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Prescribing over the counter (OTC) medicines: national policy

In line with NHS national policy, our practice will not generally give you a prescription for over the counter medicines (OTC) for a range of minor health concerns, even if you qualify for free prescriptions. Instead, OTC medicines are available to buy in local pharmacies and supermarkets.

Our Practice policy follows the national guidance for OTC medicines from NHS England and Hertfordshire and West Essex Integrated Care System.

NHS England Patient Information Leaflet: Prescribing over the counter medicines is changing
Web link: click here
Download leaflet: click here

Which medicines can I buy without a prescription?

Some medicines for minor illnesses can be bought over the counter without a prescription, so you can treat yourself without needing to see a GP. Simple painkillers, cough remedies, and vitamin supplements, for example, can be bought directly from supermarkets and other stores. Other types of medicine, such as eyedrops or emergency contraception, are available without a prescription but need a pharmacist’s supervision.

Prescription-only medicines, such as antibiotics, must be prescribed by a qualified health professional.
This may be a GP, hospital doctor, dentist, nurse, pharmacist, optometrist, physiotherapist, podiatrist, paramedic or therapeutic radiographer.

What conditions would be suitable for prescribing as an OTC medicine?

Minor conditions suitable for self-careSelf-limiting conditionsItems with limited evidence of clinical effectiveness
mild irritant dermatitis
diarrhoea (except children)
dry eyes or sore tired eyes
excessive sweating
head lice
indigestion and heartburn
infrequent constipation
infrequent migraine
insect bites and stings
mild acne
mild dry skin
mild to moderate hay fever or seasonal rhinitis
minor burns and scalds
minor conditions associated with pain, discomfort or fever
mouth ulcers
nappy rash
oral thrush
prevention of dental caries
ringworm or athlete’s foot (except lymphoedema or cellulitis)
sunburn due to excessive sun exposure
sun protection 
teething or mild toothache
travel sickness
warts and verrucae

acute sore throat
infrequent cold sores of the lip (except immunocompromised patients)
coughs, colds and nasal congestion
cradle cap (except if the condition is not improving and is causing the infant distress)
infant colic
mild cystitis

vitamins and minerals

except: when the patient has a medically diagnosed deficiency; calcium and vitamin D for osteoporosis;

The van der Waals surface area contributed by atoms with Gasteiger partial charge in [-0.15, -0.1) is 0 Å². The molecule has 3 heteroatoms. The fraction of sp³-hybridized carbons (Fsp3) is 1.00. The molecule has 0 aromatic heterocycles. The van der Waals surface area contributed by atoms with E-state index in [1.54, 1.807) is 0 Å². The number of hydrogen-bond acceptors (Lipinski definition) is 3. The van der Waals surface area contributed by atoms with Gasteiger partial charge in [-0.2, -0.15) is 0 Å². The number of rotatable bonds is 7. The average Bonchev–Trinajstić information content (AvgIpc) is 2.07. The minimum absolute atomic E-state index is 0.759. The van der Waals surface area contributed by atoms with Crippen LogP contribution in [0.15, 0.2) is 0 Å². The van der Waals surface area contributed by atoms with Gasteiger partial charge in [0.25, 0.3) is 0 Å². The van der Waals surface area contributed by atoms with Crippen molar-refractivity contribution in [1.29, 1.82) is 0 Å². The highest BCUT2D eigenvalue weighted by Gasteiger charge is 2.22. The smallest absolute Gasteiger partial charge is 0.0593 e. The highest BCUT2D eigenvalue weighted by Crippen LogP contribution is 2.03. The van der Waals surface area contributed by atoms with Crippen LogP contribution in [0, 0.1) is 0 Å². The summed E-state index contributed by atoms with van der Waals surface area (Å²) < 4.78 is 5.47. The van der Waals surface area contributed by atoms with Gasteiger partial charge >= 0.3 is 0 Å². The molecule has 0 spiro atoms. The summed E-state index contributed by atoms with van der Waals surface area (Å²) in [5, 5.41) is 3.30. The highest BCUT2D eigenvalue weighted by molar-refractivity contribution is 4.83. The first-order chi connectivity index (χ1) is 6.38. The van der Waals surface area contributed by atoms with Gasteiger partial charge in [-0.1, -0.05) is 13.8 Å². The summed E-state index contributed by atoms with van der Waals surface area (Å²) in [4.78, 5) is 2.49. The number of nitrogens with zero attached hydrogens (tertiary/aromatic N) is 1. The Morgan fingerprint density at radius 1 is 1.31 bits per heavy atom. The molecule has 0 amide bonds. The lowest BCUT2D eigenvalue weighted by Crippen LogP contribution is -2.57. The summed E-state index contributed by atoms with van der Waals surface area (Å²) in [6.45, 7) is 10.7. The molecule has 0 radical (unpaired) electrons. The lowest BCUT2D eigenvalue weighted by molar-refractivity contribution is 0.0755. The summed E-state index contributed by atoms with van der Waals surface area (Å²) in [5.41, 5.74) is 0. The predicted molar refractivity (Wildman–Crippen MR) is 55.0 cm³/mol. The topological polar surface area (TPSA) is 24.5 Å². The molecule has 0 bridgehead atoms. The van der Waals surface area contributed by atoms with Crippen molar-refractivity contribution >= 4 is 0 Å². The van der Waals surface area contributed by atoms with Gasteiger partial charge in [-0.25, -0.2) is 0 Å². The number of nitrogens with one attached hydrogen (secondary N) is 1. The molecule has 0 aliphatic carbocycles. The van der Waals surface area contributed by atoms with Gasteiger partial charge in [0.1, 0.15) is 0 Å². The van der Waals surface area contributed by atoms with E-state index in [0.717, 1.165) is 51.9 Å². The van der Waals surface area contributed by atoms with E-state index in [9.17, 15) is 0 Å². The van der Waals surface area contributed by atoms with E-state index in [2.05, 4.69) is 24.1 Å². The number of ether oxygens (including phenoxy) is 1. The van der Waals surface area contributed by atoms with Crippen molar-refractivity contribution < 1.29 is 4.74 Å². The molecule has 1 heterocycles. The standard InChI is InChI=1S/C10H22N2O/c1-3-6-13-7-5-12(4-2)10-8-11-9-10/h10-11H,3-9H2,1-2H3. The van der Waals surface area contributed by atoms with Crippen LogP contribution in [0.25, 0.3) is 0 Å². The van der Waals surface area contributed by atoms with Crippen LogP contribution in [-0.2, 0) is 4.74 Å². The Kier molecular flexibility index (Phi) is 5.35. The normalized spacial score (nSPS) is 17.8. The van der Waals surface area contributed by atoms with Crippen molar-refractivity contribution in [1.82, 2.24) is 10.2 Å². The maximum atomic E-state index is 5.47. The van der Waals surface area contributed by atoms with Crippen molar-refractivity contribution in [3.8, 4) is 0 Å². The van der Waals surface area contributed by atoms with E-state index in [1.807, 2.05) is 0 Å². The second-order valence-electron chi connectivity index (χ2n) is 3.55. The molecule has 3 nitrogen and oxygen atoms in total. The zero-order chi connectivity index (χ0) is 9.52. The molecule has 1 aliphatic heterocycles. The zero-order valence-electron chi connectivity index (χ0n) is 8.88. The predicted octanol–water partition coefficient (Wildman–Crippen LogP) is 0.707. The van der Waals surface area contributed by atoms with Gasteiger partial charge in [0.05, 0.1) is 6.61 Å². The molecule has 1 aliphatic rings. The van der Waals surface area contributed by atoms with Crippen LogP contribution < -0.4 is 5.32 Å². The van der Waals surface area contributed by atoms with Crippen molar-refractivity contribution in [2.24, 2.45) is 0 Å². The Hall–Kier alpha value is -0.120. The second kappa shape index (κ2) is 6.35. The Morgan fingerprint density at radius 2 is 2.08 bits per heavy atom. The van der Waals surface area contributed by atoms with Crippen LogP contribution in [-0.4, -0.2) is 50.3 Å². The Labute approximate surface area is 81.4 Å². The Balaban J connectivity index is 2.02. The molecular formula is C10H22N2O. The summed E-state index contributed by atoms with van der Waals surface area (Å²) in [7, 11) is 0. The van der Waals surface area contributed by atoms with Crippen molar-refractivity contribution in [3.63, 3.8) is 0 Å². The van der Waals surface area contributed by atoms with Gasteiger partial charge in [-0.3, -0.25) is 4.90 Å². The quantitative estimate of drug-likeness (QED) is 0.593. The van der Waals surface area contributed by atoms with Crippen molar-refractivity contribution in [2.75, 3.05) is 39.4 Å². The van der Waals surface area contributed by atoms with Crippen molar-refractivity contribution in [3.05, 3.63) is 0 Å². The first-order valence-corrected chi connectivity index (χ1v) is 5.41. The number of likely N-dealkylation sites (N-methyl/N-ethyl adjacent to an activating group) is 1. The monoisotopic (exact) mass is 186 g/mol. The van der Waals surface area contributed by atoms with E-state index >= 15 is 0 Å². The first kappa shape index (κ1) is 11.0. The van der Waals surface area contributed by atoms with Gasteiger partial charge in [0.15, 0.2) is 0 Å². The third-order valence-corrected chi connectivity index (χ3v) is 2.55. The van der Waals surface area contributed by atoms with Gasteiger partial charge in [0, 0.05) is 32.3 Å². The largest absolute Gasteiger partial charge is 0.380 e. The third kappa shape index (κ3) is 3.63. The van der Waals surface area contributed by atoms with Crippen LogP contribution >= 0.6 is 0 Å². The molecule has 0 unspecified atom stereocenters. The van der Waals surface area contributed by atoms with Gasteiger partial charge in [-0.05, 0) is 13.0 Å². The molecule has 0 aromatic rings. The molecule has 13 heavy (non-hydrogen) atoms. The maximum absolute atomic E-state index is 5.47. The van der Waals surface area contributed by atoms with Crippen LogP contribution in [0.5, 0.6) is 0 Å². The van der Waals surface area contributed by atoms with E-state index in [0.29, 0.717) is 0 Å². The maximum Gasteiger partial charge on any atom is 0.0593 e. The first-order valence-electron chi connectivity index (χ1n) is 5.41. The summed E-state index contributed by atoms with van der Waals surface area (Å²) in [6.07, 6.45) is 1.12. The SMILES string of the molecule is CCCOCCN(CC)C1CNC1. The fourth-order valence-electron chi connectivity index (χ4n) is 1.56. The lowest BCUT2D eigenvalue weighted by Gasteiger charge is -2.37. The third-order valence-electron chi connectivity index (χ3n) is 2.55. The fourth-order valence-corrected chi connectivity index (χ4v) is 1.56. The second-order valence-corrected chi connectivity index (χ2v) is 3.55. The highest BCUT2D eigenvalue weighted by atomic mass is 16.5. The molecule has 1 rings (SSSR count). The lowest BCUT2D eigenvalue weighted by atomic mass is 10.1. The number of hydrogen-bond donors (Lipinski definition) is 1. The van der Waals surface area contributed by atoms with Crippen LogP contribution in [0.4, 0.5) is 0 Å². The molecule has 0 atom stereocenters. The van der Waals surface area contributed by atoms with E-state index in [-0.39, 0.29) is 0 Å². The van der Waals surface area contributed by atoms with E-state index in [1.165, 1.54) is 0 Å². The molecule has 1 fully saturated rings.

prescription-only vitamin D analogues such as alfacalcidol;
malnutrition from alcoholism;
patients suitable to receive Healthy Start vitamins.

Why does the NHS need to reduce prescriptions for over the counter medicines?

The NHS has been spending around £136 million a year on prescriptions for medicines that can be bought from a pharmacy or supermarket, such as paracetamol. By reducing the amount the NHS spends on over the counter medicines, we can give priority to treatments for people with more serious conditions, such as cancer, diabetes and mental health problems.

Are there any exceptions to the new prescription rules?

  • You need treatment for a long-term condition, e.g. regular pain relief for chronic arthritis or inflammatory bowel disease.
  • You need treatment for more complex forms of minor illnesses, e.g. migraines that are very bad and where over the counter medicines do not work.
  • You need an over the counter medicine to treat a side effect of a prescription medicine or symptom of another illness, e.g. constipation when taking certain painkillers.
  • The medicine has a licence which doesn’t allow the item to be sold OTC to certain groups of patients. This could include babies, children or women who are pregnant or breast-feeding.
  • The person prescribing thinks that a patient cannot treat themselves, for example because of mental health problems or severe social vulnerability.

Hertfordshire and West Essex ICS: OTC Condition and matching OTC product available from the General Sales List (GSL) or Pharmacy-only list.

Pharmacies will only permit the purchase of an over the counter (OTC) preparation within its licensed indications and are legally obliged to sell limited quantities of certain medicines. Due to the extensive range of OTC preparations, the list (see links below) has been formulated according to the active ingredients of commonly available OTC preparations and is not brand exhaustive.

OTC condition and matching OTC product list: weblink or download document.